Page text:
Snap out for a moment and chat with Feyago, the independent rap artist from Calcutta, India who is now set to take the realm of zen rap to another level. With his first album coming up soon, the producer, director, rapper talks inspiration, struggle, underground scene in India and the future of rap in the country.
Growing up in one of the most prestigious schools in India, Vik Sen on turning into his third year of study at Birmingham university, UK, dropped out to venture out as a newly discovered music producer/composer. Realising his potential as a rapper, within two years, the VH1 Soundnation Award winner (for which, he defeated Detroit & Brooklyn based heavyweights) Feyago could turn a beat and a rhyme into a ball busting rap track, freestyle or otherwise.
When and how did you start your career as a rap artist?
It was 2011. I stepped into the Dolby Digital office for a placement in my third year at Uni and ended up knowing that my place is in producing real music. Dropping out led to a totally different phase of struggle in my journey, and I had not seen real struggle before this. I came back to my hometown, Calcutta and there was a party at Salt Lake Stadium that my second cousin was organizing, she handed me the mic, out of nowhere and I vividly remember my first gig as a surprisingly fabulous response to my freestyling.
I did look upto the Hip Hop gods of the time, but my real inspiration has always come from artists like Bob Dylan, Jazz and old school folk, soul music.
Gigs. Lots of them. I started with performing for Rs. 300 (= 4 €) and went on hitchhiking and performing to the North East of India, Nepal and Bhutan, THAT was the place to be in 2011 for any rapper, luckily, I discovered it and with the pay getting higher with every gig, people opened up to the new genre. Since then, I have produced and directed each of my music videos within Rs. 200 and I believe that is what I’ll do until I get a Grammy. I was very lucky to win the Whistling Woods Best video award. Though there were offers from entertainment agencies, honestly, you gotta keep your content real, your music should have your own story and when someone who signed you tells you to take up a Korean track and produce the same in Hindi? Nah. Not my style. I’ve survived as an independent rapper for five years, it wasn’t easy but you have to show some integrity towards what you do right?
What is the rap scene in India like?
Commercial and common as hell. India doesn’t have a solid music fraternity thanks to Bollywood’s churning out of tacky tracks that has reduced hip hop and rap to this club genre that degrades women to objects in India, which is clearly reflected upon how men see women here. The funny irony is that the public is smart, the country is full of bright people fully capable of understanding intelligent content, but the labels and the film industry underestimates the mass. However, the kids now, are going to see a very open, very cool and totally different India in the next 5-6 years. It’s a few of us who have to struggle to win that freedom for the next gen.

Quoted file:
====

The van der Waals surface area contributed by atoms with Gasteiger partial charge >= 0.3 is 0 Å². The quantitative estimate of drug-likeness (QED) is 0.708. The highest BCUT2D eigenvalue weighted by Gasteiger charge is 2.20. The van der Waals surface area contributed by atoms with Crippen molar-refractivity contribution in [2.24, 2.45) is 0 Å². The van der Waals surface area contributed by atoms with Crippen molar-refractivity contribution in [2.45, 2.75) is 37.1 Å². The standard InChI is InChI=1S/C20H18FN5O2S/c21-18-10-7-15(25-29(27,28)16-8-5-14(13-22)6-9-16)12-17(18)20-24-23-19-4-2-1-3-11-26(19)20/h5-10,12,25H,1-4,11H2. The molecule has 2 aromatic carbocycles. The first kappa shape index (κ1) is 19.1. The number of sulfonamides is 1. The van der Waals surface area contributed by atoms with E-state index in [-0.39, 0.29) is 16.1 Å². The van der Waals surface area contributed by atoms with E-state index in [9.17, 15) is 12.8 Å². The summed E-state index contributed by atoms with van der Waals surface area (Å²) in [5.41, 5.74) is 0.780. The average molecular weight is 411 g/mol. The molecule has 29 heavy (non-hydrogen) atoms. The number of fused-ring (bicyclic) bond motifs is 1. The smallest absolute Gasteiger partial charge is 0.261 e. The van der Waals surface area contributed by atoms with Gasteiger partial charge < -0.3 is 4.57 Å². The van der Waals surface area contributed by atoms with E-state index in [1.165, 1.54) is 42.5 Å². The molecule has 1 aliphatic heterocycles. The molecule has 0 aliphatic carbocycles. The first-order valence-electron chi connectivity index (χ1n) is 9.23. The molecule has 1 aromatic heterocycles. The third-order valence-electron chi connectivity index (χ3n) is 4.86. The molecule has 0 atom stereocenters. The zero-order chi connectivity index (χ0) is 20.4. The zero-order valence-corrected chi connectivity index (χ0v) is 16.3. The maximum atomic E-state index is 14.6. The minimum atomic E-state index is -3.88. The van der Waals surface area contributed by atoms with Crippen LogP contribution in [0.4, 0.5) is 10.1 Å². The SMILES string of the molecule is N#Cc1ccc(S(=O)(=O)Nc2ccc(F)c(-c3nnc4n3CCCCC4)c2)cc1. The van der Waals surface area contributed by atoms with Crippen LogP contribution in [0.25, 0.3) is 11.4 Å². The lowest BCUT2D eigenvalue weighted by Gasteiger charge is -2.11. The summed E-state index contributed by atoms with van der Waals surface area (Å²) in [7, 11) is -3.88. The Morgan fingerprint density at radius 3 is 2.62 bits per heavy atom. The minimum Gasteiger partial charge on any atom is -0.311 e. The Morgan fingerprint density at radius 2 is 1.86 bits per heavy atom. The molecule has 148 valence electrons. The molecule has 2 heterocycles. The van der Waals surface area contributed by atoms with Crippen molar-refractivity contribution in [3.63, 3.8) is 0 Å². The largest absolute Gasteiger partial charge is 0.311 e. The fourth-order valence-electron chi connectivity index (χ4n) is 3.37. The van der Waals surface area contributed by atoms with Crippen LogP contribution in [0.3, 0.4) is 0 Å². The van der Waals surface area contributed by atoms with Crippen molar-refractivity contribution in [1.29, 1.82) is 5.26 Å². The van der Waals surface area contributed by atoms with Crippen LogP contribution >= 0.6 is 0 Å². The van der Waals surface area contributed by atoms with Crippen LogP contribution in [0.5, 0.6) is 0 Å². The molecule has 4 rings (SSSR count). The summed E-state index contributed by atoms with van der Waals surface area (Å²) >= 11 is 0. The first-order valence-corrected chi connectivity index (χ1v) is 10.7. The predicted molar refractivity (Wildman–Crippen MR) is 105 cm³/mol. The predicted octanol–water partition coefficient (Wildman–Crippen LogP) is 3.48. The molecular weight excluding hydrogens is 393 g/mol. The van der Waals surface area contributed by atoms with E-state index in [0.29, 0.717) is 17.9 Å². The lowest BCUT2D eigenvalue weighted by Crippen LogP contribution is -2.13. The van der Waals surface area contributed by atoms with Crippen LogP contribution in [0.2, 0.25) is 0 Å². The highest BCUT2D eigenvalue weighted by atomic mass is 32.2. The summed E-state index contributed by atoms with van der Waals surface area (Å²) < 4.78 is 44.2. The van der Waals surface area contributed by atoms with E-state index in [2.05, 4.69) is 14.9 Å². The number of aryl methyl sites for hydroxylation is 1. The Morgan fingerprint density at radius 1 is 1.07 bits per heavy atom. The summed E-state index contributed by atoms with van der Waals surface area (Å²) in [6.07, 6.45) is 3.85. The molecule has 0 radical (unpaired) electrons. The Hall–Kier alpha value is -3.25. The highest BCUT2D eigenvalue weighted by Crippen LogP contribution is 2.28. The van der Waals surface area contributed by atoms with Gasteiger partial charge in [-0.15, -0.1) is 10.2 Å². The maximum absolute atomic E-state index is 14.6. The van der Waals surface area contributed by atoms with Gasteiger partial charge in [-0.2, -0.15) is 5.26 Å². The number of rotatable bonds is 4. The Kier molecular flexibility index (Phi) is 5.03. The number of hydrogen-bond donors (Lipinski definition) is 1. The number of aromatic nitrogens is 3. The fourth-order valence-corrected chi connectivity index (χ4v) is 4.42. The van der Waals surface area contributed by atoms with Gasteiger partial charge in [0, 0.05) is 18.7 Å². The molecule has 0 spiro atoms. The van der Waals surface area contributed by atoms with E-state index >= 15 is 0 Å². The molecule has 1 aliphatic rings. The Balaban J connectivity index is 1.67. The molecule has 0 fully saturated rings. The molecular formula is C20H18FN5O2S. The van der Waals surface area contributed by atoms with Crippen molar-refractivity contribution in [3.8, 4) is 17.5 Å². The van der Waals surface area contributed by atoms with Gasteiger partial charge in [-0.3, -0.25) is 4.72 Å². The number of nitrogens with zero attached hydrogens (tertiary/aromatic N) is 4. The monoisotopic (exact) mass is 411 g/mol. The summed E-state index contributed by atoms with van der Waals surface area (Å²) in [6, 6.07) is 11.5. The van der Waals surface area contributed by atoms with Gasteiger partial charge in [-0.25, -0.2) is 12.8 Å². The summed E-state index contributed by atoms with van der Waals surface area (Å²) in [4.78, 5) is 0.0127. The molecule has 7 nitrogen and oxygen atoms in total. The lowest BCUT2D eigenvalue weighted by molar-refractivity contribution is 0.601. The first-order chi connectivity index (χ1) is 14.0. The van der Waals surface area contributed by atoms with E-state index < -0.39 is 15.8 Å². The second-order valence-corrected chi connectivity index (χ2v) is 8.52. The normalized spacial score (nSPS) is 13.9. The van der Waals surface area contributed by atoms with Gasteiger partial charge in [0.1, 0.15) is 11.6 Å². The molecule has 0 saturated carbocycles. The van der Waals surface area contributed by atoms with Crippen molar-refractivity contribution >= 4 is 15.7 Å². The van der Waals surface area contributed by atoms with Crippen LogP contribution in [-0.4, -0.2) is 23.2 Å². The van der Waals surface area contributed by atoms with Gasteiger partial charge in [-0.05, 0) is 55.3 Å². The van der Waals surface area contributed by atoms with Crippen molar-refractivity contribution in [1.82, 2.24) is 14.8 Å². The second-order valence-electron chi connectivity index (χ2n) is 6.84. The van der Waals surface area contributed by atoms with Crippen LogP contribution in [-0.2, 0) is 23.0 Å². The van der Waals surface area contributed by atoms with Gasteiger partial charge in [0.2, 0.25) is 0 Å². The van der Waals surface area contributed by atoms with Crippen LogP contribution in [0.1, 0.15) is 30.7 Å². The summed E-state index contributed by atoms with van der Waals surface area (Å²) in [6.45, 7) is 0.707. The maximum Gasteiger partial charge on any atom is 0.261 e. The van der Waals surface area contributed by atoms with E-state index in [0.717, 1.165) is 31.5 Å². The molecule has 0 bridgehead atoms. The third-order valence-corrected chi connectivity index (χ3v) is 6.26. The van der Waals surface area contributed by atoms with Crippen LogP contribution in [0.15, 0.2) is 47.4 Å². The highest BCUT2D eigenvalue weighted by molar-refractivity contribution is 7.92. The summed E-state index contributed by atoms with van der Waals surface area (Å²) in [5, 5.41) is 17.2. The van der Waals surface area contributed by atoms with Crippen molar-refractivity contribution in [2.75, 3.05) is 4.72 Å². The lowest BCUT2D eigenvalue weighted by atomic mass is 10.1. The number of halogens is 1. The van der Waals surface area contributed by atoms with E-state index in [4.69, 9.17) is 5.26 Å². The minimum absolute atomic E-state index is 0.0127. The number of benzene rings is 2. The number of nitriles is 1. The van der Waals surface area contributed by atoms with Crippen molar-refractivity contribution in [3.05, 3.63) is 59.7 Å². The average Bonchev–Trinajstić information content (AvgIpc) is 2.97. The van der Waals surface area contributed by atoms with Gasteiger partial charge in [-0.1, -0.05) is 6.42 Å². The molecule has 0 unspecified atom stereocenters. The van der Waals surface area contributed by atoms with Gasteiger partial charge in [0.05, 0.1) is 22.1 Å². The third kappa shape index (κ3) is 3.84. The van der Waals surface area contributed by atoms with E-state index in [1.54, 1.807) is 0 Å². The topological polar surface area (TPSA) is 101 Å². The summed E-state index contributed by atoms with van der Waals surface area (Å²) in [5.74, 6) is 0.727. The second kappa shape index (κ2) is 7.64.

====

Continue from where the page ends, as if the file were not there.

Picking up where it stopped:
What about the underground in India? And Calcutta?
At its peak! While the exposure to mainstream rap is small, the underground has never been more alive. There are kids battling on YouTube, in clubs, on the streets and all over the internet. Unlike my crop of youngsters, the teens now know their gods and the groove. They haven’t found their own beat or something that is purely theirs, but I think it is coming very soon. All that needs to be done by artists here is to be confident of their culture and take pride in honest, real content instead of gimmicky copied bullshit. It is unfortunate that unimaginative people like Priyanka Chopra are the exports from the Indian industry to the west. In Calcutta, there are artists who bank on producing covers of famous tracks and doing what the Americans did in the 90s with Limp Bizkit and Linkin Park. I say, why not embrace your own damn style?
A little back tracking steps now, who are the people who inspired you to get into music?
Bob Dylan, Kanye West, The Weeknd, Ed Sheeran, Labyrinth, Thom Yorke, A R Rahman, Lucky Ali, Eminem. I haven’t listened to rap for about an year now. I feel that a musician cannot make something totally new if they are listening to others in their genre.
Which track from Feyago should the world be listening to right now?
It happens so that whenever I look back at my music, I feel like something is missing. I’d say that it hasn’t been released until now. And it might just be in my first album which is coming out soon. You can expect a new style of rap with that. It took time and indepth understanding of folk. Yes, that is what I’m looking at- Folk Rap. I wouldn’t want to put that in a box. I’m open to Celtic folk, Indian folk, Latin inspired folk. There is no limit. I want to give back to the people with my music, I’m aiming for more than a Grammy. I want kids to listen to my music and stop giving up on whatever they believe.
What can we expect from Feyago in future?
Well, my first album will be released worldwide, that is when I’ll be touring around USA, UK, Japan and Europe. In two years perhaps, you’ll catch me in a totally different part of the globe. I’m looking at Japan and South America. I’m an independent musician and I want to start a label that discovers that sort of real talent as opposed to stuff that sells and sells bull. I want to see Indian kids freestyling on the streets and just being free with their art.
Who’s been on repeat on your playlist?
Hans Zimmer, Trent Reznor and Edith Piaf.
What are you up to tomorrow?
I am heading to my next gig. My tour is called Stone Age and I am touring over 20 cities in India within three months. Going completely Indie isn’t easy, but it’s worth it.
Catch up with Feyago’s zen beat at:
By Shrovona Paul